Twenty year ago or so I recall hearing "Amazing Grace" sung to the theme from the old American TV show Gilligan's Island. But the best fit in my opinion is with the tune to "House of the Rising Sun," a song on the pop charts in the 1960s. The connection between the original text and grace is stunning.

Some History: Hymnals and Tunebooks

It is easy to assume that hymnals have always looked the way they look today, tunes and hymns appearing together with the hymn fully interlined with the music. Actually, with only a few exceptions this now familiar format dates from about the 1930s; and it is this format that gives us the idea that certain tunes were always associated with certain hymns. For example, today we associate Isaac Watts' "Joy to the World" with Lowell Mason's tune ANTIOCH, and we could hardly imagine that it might have been sung to any other tune. But this hymn (or more accurately, a metrical Psalm published in Watts' text-only Psalms Imitated in the Language of the New Testament, 1719) was known as "Psalm 98 (Part 2)" to most English and American congregations in the 18th and early 19th centuries and was probably sung to a variety of common-meter tunes in parishes across the countryside. Mason's ANTIOCH did not appear in print with "Joy to the World" until 1839 in The Modern Psalmist, published in Boston.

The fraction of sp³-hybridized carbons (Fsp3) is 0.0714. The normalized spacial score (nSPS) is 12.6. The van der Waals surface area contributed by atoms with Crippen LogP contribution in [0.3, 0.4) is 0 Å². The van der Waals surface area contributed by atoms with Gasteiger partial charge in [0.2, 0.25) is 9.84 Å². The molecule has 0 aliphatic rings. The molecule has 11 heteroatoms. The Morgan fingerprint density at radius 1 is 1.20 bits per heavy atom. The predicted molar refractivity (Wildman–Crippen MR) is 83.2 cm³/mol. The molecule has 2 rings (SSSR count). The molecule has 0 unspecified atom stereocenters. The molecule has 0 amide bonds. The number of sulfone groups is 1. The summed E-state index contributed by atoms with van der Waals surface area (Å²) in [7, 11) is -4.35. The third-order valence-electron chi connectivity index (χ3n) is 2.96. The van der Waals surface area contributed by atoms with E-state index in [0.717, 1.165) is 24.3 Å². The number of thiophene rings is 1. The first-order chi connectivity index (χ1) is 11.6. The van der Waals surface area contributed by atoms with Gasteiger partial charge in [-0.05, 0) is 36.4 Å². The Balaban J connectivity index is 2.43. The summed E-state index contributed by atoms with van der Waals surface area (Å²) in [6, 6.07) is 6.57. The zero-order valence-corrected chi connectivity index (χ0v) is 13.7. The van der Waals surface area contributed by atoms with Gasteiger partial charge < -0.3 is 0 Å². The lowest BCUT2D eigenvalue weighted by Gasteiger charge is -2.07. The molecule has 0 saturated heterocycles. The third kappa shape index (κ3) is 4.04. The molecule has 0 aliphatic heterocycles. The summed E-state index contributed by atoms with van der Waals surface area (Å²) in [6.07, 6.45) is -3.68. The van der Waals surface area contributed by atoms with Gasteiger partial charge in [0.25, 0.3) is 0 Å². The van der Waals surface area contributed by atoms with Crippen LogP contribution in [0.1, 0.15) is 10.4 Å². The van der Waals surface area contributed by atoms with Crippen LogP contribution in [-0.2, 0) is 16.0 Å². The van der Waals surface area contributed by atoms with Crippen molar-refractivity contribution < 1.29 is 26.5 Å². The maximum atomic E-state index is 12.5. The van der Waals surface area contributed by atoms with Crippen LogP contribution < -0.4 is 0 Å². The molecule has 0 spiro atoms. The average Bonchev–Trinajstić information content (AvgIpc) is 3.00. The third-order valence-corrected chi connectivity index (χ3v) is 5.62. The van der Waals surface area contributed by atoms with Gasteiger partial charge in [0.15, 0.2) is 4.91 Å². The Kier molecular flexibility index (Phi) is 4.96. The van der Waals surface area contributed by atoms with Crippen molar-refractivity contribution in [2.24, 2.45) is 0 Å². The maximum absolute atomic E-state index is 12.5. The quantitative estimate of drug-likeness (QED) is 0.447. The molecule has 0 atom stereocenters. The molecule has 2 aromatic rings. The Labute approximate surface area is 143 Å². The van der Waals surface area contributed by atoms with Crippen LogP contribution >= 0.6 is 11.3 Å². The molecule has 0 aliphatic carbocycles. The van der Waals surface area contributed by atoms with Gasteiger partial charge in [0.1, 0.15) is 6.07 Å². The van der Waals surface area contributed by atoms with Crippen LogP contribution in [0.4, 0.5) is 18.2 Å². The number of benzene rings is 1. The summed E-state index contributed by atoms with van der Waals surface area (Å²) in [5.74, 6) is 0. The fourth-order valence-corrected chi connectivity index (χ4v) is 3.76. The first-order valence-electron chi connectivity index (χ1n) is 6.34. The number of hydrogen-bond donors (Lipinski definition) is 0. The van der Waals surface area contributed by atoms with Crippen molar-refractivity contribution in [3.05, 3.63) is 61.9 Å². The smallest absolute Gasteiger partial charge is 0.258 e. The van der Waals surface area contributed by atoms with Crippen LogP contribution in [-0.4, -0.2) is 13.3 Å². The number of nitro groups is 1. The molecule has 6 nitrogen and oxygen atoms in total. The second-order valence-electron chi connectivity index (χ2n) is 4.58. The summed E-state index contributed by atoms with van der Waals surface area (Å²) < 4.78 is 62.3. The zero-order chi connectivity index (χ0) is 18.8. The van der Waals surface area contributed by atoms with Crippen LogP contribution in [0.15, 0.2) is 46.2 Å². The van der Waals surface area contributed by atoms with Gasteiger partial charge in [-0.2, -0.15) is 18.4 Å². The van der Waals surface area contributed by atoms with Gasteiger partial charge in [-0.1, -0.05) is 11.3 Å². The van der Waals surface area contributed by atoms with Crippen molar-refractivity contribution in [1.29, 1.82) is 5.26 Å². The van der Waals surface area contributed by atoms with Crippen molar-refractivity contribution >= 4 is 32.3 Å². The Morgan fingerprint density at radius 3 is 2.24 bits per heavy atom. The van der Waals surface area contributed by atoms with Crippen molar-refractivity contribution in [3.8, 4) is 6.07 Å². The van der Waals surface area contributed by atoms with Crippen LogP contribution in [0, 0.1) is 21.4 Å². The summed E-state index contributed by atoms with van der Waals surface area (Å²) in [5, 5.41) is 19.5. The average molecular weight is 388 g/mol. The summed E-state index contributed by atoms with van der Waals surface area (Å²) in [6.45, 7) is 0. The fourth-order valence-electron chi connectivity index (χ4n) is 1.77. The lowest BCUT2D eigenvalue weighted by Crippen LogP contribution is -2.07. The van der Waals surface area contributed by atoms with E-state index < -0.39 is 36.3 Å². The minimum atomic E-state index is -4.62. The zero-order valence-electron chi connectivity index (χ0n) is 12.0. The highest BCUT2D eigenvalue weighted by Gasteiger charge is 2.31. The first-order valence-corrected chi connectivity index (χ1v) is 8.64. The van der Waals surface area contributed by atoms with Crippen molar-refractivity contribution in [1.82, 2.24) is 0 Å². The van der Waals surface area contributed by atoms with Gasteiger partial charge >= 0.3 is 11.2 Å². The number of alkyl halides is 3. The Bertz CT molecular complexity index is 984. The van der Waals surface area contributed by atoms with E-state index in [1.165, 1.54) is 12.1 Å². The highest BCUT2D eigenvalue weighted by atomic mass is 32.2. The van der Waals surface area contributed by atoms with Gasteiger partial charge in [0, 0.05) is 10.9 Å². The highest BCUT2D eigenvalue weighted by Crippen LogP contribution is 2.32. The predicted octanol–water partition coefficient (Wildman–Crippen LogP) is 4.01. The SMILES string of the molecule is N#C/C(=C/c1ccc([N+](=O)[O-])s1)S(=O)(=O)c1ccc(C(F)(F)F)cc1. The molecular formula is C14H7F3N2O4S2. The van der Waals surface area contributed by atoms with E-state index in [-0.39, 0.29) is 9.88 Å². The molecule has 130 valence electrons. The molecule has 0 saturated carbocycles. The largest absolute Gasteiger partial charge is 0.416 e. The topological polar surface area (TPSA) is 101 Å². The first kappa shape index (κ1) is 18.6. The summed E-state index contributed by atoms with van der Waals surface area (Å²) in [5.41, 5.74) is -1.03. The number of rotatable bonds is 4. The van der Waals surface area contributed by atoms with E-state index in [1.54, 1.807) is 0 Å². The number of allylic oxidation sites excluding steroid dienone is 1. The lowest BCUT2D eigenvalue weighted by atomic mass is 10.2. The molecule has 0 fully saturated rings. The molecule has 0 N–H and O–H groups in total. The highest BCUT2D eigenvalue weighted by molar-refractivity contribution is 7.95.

In England and America during this time hymns were not as closely associated with specific tunes as they are today. A given hymn could be sung to a number of different tunes that matched the meter of the text. In addition hymns and tunes were most often printed in separate books. Hymnals (text-only) were commonly held by parishioners in the pew. This made it necessary for the leader to announce the hymn and the tune in a worship service. Tunebooks contained harmonized tunes, sometimes with no text at all or with a verse or two of a model hymn (seldom complete) interlined with the music. In rare cases tunes were appended to hymnals: hymns in the front, tunes in the back. By the mid-19th century the so called "hymn and tune book" began to appear, but even in these a number of hymns were printed in poetic form below a harmonized tune; and although hymnals in this format began to appear in the pew in the 1850s and 60s, this practice remained uncommon until the early 20th century.

If you liked this site, check out
Anthology of the American Hymn-Tune Repertory




Southern Harmony, 1835

The Bridgewater Collection of
Sacred Music
, 1821

A Compleat Melody, 1734

The Revivalist, 1872

Devotional Hymn and Tune
Book, 1864

The Sabbath Hymn and
Tune Book, 1864


The recordings were made by the 2007 hymnology class at Bethel University, St. Paul, Minnesota, Dr. Mark Rhoads, Professor. The tunes were sung in unison simply to illustrate the melodies, although small congregations or those who determined that part singing or the use of instruments was unacceptable might have actually sounded like this.